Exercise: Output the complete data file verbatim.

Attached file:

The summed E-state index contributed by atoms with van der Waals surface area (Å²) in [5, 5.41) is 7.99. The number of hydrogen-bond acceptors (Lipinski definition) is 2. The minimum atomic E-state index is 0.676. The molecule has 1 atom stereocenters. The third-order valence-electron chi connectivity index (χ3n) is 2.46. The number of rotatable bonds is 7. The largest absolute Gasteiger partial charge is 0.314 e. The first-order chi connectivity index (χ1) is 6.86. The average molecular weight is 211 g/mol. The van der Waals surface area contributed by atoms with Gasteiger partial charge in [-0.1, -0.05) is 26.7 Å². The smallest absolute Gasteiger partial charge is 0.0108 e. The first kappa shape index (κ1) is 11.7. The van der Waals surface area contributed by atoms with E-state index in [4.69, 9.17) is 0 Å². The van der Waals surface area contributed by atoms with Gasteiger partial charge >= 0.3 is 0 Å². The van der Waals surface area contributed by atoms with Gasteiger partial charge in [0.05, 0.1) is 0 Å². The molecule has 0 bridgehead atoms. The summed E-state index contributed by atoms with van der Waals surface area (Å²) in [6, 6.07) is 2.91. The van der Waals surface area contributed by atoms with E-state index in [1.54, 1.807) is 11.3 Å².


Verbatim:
The summed E-state index contributed by atoms with van der Waals surface area (Å²) in [5, 5.41) is 7.99. The number of hydrogen-bond acceptors (Lipinski definition) is 2. The minimum atomic E-state index is 0.676. The molecule has 1 atom stereocenters. The third-order valence-electron chi connectivity index (χ3n) is 2.46. The number of rotatable bonds is 7. The largest absolute Gasteiger partial charge is 0.314 e. The first-order chi connectivity index (χ1) is 6.86. The average molecular weight is 211 g/mol. The van der Waals surface area contributed by atoms with Gasteiger partial charge in [-0.1, -0.05) is 26.7 Å². The smallest absolute Gasteiger partial charge is 0.0108 e. The first kappa shape index (κ1) is 11.7. The van der Waals surface area contributed by atoms with E-state index in [4.69, 9.17) is 0 Å². The van der Waals surface area contributed by atoms with Gasteiger partial charge >= 0.3 is 0 Å². The van der Waals surface area contributed by atoms with Gasteiger partial charge in [0.05, 0.1) is 0 Å². The molecule has 0 bridgehead atoms. The summed E-state index contributed by atoms with van der Waals surface area (Å²) in [6, 6.07) is 2.91. The van der Waals surface area contributed by atoms with E-state index in [1.54, 1.807) is 11.3 Å².